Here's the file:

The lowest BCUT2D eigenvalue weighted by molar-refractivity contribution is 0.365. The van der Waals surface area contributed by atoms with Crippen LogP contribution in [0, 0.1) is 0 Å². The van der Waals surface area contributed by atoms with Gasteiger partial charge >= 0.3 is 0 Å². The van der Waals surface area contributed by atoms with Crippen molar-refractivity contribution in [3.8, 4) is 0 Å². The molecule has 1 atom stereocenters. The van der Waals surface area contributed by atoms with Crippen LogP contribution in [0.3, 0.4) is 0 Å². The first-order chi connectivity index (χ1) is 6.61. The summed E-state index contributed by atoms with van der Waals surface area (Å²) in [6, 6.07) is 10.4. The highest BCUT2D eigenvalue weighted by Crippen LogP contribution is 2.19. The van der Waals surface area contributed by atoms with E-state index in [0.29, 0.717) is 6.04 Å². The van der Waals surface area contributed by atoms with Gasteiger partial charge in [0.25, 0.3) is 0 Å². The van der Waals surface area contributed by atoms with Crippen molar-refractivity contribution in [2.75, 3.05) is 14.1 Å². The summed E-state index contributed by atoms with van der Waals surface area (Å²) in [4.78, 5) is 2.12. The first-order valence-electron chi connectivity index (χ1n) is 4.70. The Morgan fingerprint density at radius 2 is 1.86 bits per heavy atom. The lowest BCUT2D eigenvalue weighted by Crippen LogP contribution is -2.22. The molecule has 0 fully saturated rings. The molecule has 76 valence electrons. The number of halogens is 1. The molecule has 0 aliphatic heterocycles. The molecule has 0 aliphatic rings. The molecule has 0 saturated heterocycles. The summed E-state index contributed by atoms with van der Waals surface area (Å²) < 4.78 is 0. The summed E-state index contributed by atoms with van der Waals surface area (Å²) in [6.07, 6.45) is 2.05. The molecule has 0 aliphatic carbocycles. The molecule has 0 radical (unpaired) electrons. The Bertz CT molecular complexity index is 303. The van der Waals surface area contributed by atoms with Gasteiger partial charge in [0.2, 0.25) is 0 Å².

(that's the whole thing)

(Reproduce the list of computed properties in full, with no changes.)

The lowest BCUT2D eigenvalue weighted by molar-refractivity contribution is 0.365. The van der Waals surface area contributed by atoms with Crippen LogP contribution in [0, 0.1) is 0 Å². The van der Waals surface area contributed by atoms with Gasteiger partial charge >= 0.3 is 0 Å². The van der Waals surface area contributed by atoms with Crippen molar-refractivity contribution in [3.8, 4) is 0 Å². The molecule has 1 atom stereocenters. The van der Waals surface area contributed by atoms with Crippen LogP contribution in [0.3, 0.4) is 0 Å². The first-order chi connectivity index (χ1) is 6.61. The summed E-state index contributed by atoms with van der Waals surface area (Å²) in [6, 6.07) is 10.4. The highest BCUT2D eigenvalue weighted by Crippen LogP contribution is 2.19. The van der Waals surface area contributed by atoms with E-state index in [0.29, 0.717) is 6.04 Å². The van der Waals surface area contributed by atoms with Gasteiger partial charge in [0.25, 0.3) is 0 Å². The van der Waals surface area contributed by atoms with Crippen molar-refractivity contribution in [2.75, 3.05) is 14.1 Å². The summed E-state index contributed by atoms with van der Waals surface area (Å²) in [4.78, 5) is 2.12. The first-order valence-electron chi connectivity index (χ1n) is 4.70. The Morgan fingerprint density at radius 2 is 1.86 bits per heavy atom. The lowest BCUT2D eigenvalue weighted by Crippen LogP contribution is -2.22. The molecule has 0 fully saturated rings. The molecule has 76 valence electrons. The number of halogens is 1. The molecule has 0 aliphatic heterocycles. The molecule has 0 aliphatic rings. The molecule has 0 saturated heterocycles. The summed E-state index contributed by atoms with van der Waals surface area (Å²) < 4.78 is 0. The summed E-state index contributed by atoms with van der Waals surface area (Å²) in [6.07, 6.45) is 2.05. The molecule has 0 aliphatic carbocycles. The molecule has 0 radical (unpaired) electrons. The Bertz CT molecular complexity index is 303. The van der Waals surface area contributed by atoms with Gasteiger partial charge in [0.2, 0.25) is 0 Å².